Lewis Hamilton drove a masterful race to win the Singapore Grand Prix and take a stranglehold on the title as rival Sebastian Vettel crashed out yesterday.
Hamilton, who started fifth after struggling in qualifying, was leading within four corners after Vettel collided with Ferrari team-mate Kimi Raikkonen and Red Bull’s Max Verstappen at the start.
It could be a defining moment in the championship. Vettel was expected to re-take the lead at a track on which Ferrari had an advantage over Mercedes. Instead, Hamilton heads into the final six races of the season with a 28-point advantage.
Hamilton did so after one of his most impressive drives. Mercedes went into the race thinking about damage limitation, with team boss Toto Wolff talking about the best possible result being to limit the loss of points to Vettel.
But the Briton managed to avoid the chaos on the run to the first corner and slotted into the lead ahead of Daniel Ricciardo.
The Australian would have been expected to challenge Hamilton, Red Bull having had a clear pace advantage over Mercedes all weekend.
But Hamilton began reeling off fastest laps, and he remained serene through a madcap race that started wet, was dry for almost half its distance, featured three safety cars as a result of a series of incidents and ran to only 58 of its scheduled 61 laps because of the two-hour time limit.
The first safety car came almost immediately. Despite heavy rain falling and a wet track, the race started competitively rather than behind a safety car.
Verstappen, starting second, made a better start than Vettel did from pole, but both were out-done by Raikkonen, who moved to the inside and was soon edging ahead of the Red Bull.
Not knowing his teammate was there, Vettel veered aggressively across the track to defend from Verstappen, leaving the Dutchman nowhere to go.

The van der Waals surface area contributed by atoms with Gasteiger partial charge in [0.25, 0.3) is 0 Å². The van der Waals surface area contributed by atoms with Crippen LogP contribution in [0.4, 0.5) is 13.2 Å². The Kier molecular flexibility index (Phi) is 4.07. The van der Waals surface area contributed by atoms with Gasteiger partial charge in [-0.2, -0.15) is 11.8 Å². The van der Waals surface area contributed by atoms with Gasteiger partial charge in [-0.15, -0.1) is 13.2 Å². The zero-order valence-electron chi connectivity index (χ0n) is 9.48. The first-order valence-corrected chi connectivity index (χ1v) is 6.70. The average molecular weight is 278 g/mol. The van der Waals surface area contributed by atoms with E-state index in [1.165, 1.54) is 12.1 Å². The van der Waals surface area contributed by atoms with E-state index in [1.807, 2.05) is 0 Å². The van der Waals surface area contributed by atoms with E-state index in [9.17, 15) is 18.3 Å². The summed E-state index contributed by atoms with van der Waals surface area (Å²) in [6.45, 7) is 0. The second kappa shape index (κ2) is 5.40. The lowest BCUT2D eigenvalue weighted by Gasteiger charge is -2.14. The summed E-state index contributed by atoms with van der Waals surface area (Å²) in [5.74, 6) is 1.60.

Verstappen tried to edge left to avoid Vettel, but he and Raikkonen touched, the Finn spun and collected his team-mate.
Raikkonen slid sideways down the track and hit Verstappen broadside at the first corner, the two careering into Fernando Alonso’s McLaren, which was briefly up to third place behind Vettel and Hamilton and ahead of Ricciardo as he took his usual outside line at the first corner.
Alonso’s car was launched, and spun in mid-air, damaging his floor and side-pod and leading to his retirement after a few slow laps.
Vettel, who was in scintillating form in taking pole on Saturday, tried to continue, but his car was badly damaged, its front wing missing and fluid leaking from the rear.
This caught him out as he accelerated out of Turn Three, and he spun into the wall after losing grip on his car’s own fluids at Turn Four. He was told to retire before getting halfway around the first lap.
Afterwards, Verstappen blamed Vettel for the first-lap crash.
Verstappen said: “Mainly Sebastian started squeezing me. Maybe he did not see Kimi on the left but that is not an excuse. He shouldn’t take those risks.”
Verstappen, talking during the race, said: “Lewis is leading the race and the three of us are out. I don’t think it was a racing incident. Three cars were taken out and I was in the middle not doing anything wrong.”
Ferrari blamed Verstappen, saying on the team’s Twitter account: “Verstappen took Kimi out and then he went into Seb.”
After widespread criticism of the statement, Ferrari added: “What we tweeted was a factual description of events. No need to speculate on this.”
The stewards investigated the incident but decided to take no further action, ruling that: “No driver was wholly or predominantly to blame.”